Document Type

Thesis - Open Access

Award Date


Degree Name

Master of Science (MS)

Department / School

Animal Science

First Advisor

Crystal Levesque


growth performance, Lysine:energy, piglet robustness, sow productivity


Across 4 breeding groups, 63 primiparous and multiparous females were blocked by parity, balanced by weight, then randomly assigned to one of 3 gestation feeding regimens: Control (CON), 1.50 g SID Lys/Mcal ME from d2-110 of gestation; Phase Feeding 1 (PF1), 1.50 g SID Lys/Mcal ME from d2-89 and 2.11 g SID Lys/Mcal ME from d 90-110 of gestation; Phase Feeding 2 (PF2), 1.25, 1.07, and 0.88g SID Lys/Mcal ME from d2-89 for gilts, parity 1, and parity 2+, respectively and 2.11 g SID Lys/Mcal ME from d90-110 of gestation over 2 reproductive cycles. During lactation, all sows received a common lactation diet. Measures of sow productivity included maternal backfat, BW, litter characteristics at birth, colostrum nutrient content, and lactation feed intake. Piglet robustness was measured through analysis of cord blood cortisol, liver and muscle glycogen, Intestinal Alkaline Phosphatase activity, and small intestinal morphology at birth. Other markers of piglet quality and robustness included serum immunocrit at 2 days of age along with BW at d7 and weaning. To assess post-weaning performance, all piglets were weaned to an on-site wean-to-finish facility and raised in group pens according to maternal treatment. Pen feed disappearance and individual pig weights were determined at least once each month until market. Data were analyzed using both Mixed and Correlation procedures of SAS in a randomized complete block design with means separation using Scheffe’s adjustment. Altering Lys:energy ratio had minimal impacts on variables of sow productivity. Piglets born from PF1 litters during the first gestation/lactation cycle were heavier at birth (P < 0.01) compared to PF2 offspring, however no differences were detected in other litter characteristic parameters at birth. Though no differences were detected for ADG, ADFI, of G:F during the post-wean period, PF1 and PF2 offspring were heavier (P = 0.02) at adjusted d130 than CON pigs. PF1 offspring also and spent 4 days fewer on feed (P = 0.002) than CON offspring. During the second reproductive cycle, PF1 sows weighed less than PF2 females at d110 (P = 0.01) and less than CON sows at weaning (P = 0.02). Again, no differences were detected in litter characteristics other than BW at birth where PF1 piglets weighed more than offspring of both other treatments (P < 0.01). Second gestation/lactation offspring displayed minimal differences in BW, ADG, ADFI, and G:F post-weaning. However, though not statistically significant, PF1 offspring from block 3 were able to maintain the heavier birth and wean weights until market and weighed more than both other treatments. When data from all piglets was analyzed together, this advantage seems to be not detectable. During both reproductive cycles there were few detectable differences in biological markers of sow nutrient utilization although colostral fat content was greater for PF2 females compared to both CON and PF1 (P = 0.02) during the first lactation. Biological indicators of piglet robustness and performance potential also demonstrated few differences. Muscle samples from PF2 piglets tended to contain greater levels of glycogen than both other treatments (P = 0.08) and piglets born in the first half of the birth order tended to have higher (P = 0.08) serum immunocrit values. From these findings it seems there may be a benefit to altering the Lys:energy ratio during gestation on piglet growth performance during the suckling period and late finisher stages. Additional expenses associated with excess AA excreted as waste during gestation and maintaining market hogs for a longer period of time may also be decreased by implementing a phase-feeding program.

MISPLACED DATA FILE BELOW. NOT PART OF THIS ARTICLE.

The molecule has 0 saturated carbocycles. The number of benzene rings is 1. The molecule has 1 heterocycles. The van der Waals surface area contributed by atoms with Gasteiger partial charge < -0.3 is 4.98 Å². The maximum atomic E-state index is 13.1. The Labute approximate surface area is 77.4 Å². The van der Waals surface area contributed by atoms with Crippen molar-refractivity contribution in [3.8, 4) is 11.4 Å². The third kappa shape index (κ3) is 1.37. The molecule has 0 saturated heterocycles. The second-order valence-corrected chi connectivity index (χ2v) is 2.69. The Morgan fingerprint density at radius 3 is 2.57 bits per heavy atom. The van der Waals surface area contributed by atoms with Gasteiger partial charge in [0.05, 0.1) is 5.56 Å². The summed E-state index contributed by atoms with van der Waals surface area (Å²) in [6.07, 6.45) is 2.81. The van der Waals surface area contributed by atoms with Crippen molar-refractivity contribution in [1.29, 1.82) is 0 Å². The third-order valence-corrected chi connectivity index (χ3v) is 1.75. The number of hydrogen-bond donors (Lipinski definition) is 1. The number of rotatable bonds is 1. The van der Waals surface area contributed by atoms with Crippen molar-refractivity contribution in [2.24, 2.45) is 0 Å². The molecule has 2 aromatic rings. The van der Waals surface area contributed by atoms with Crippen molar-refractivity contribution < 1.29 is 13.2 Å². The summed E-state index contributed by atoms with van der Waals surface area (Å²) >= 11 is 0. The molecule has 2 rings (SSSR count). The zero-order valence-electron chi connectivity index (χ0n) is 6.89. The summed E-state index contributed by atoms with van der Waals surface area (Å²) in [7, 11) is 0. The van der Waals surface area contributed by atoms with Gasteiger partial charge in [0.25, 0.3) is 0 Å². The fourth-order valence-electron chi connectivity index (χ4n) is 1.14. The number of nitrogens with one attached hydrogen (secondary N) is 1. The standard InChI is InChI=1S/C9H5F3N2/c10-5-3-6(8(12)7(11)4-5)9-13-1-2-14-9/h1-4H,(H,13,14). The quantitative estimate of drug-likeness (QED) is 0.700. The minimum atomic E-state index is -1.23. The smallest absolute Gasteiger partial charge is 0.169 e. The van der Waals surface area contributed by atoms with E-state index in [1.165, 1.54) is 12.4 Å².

Library of Congress Subject Headings

Swine -- Feeding and feeds.
Sows -- Pregnancy.
Sows -- Productivity.
Piglets -- Growth.
Lysine in animal nutrition.



Number of Pages



South Dakota State University



Rights Statement

In Copyright